Document Detail


A biomechanical assessment of repair versus nonrepair of sheep flexor tendons lacerated to 75 percent.
MedLine Citation:
PMID:  20189731     Owner:  NLM     Status:  MEDLINE    
Abstract/OtherAbstract:
PURPOSE: The benefit of repairing a 75% partial flexor tendon laceration remains controversial. The purpose of this study was to assess the degree of gap formation with and without repair when the 75% lacerated tendon is subjected to cyclic loading. Repair with only a peripheral suture was compared to that using a core and peripheral repair technique. METHODS: Sixteen deep flexor tendons from sheep hind limbs were lacerated to 75% of the tendon diameter. The cut tendons were loaded for 100 cycles from 3 N up to 30 N and then back to 3 N, at a rate of 0.2 Hz. Gap formation was measured at 0 and 100 cycles. Tendons were then randomized into 2 repair groups of 8 each: group 1 was repaired with only a simple, running peripheral suture (6-0 polypropylene monofilament), whereas group 2 was repaired with a modified Kessler core suture (4-0 silicone-coated braided polyester) plus a peripheral suture (6-0 polypropylene monofilament). Repaired tendons were tested for 500 cycles, and the gap was measured at 0, 100, and 500 cycles. After cycling, gap was measured at 100 N load, and the peak loads were determined on static failure testing. RESULTS: The 75% partially lacerated tendons had >2 mm gap at 100 cycles. This gap was significantly reduced by peripheral or peripheral plus core repairs (p < .001). There was no difference in gap formation between tendons with peripheral repair only and those with both peripheral and core repairs. Gap formation in repaired tendons remained <or=1 mm at 500 cycles. After cycling, neither gap formation at 100 N load or the peak loads on failure testing differed between the 2 repair groups. CONCLUSIONS: There is a large gap when an unrepaired 75% partial laceration is cyclically loaded. This gap is significantly reduced with a peripheral repair whether or not a core suture is used.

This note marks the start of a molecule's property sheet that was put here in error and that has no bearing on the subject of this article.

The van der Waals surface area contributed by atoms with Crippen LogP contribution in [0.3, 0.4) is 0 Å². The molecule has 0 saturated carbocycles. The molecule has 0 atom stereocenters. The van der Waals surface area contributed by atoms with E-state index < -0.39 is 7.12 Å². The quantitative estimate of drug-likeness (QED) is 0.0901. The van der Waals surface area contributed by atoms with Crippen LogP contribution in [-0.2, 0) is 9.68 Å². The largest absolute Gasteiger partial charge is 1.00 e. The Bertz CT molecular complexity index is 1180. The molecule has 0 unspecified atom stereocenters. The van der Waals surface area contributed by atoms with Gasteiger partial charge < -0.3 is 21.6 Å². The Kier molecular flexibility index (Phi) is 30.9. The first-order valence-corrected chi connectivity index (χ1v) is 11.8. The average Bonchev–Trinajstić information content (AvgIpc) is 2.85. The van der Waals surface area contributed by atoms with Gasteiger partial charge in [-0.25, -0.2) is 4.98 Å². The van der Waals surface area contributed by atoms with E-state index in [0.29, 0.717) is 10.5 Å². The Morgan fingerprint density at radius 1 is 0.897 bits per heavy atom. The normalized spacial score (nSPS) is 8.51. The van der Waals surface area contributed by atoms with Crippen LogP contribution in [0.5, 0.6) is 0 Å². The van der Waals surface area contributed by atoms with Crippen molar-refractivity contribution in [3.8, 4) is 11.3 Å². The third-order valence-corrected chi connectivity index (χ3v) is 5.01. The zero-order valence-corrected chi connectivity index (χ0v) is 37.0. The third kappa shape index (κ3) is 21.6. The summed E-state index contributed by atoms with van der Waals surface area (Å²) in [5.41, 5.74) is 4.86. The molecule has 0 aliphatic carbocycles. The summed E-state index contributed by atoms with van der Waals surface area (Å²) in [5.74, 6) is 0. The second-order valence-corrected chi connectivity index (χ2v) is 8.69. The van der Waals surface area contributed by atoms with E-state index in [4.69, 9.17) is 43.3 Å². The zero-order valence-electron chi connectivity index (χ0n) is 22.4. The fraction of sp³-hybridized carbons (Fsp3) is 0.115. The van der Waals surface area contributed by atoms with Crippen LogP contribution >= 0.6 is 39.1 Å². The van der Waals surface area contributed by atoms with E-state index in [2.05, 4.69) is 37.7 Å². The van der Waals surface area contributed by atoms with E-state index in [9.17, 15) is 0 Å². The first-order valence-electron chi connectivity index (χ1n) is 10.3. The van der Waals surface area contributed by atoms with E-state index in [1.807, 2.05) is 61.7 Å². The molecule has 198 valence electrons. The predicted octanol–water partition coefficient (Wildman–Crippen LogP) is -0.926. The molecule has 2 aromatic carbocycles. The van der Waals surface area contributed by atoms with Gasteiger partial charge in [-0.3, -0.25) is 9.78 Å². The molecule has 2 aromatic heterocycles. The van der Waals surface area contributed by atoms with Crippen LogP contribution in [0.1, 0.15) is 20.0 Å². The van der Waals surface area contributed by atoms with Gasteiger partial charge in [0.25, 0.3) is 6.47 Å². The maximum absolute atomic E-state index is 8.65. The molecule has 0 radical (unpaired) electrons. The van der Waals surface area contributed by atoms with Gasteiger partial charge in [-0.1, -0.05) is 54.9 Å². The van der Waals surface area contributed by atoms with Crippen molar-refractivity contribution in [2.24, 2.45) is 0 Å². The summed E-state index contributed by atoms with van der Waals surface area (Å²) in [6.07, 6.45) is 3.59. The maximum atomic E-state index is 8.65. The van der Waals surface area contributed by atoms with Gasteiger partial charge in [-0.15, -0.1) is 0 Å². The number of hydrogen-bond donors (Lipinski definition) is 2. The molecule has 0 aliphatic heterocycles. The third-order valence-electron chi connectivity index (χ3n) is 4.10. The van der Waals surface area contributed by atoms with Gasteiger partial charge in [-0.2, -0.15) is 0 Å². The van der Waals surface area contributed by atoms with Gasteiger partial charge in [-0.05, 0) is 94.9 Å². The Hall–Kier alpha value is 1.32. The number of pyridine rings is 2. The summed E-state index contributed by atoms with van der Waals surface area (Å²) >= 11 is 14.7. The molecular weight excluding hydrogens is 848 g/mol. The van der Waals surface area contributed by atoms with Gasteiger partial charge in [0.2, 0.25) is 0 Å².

Authors:
Roger Haddad; Peter Scherman; Tim Peltz; Sean Nicklin; William R Walsh
Publication Detail:
Type:  Comparative Study; Journal Article     Date:  2010-03-02
Journal Detail:
Title:  The Journal of hand surgery     Volume:  35     ISSN:  1531-6564     ISO Abbreviation:  J Hand Surg Am     Publication Date:  2010 Apr 
Date Detail:
Created Date:  2010-03-31     Completed Date:  2010-07-15     Revised Date:  -    
Medline Journal Info:
Nlm Unique ID:  7609631     Medline TA:  J Hand Surg Am     Country:  United States    
Other Details:
Languages:  eng     Pagination:  546-51     Citation Subset:  IM    
Affiliation:
Surgical and Orthopaedic Research Laboratories, University of New South Wales, Prince of Wales Hospital, Sydney, Australia.
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MeSH Terms
Descriptor/Qualifier:
Animals
Biomechanics
Hindlimb
Lacerations / surgery*
Random Allocation
Sheep
Stress, Mechanical
Suture Techniques
Tendon Injuries / surgery*
Tenodesis / methods*

From MEDLINE®/PubMed®, a database of the U.S. National Library of Medicine


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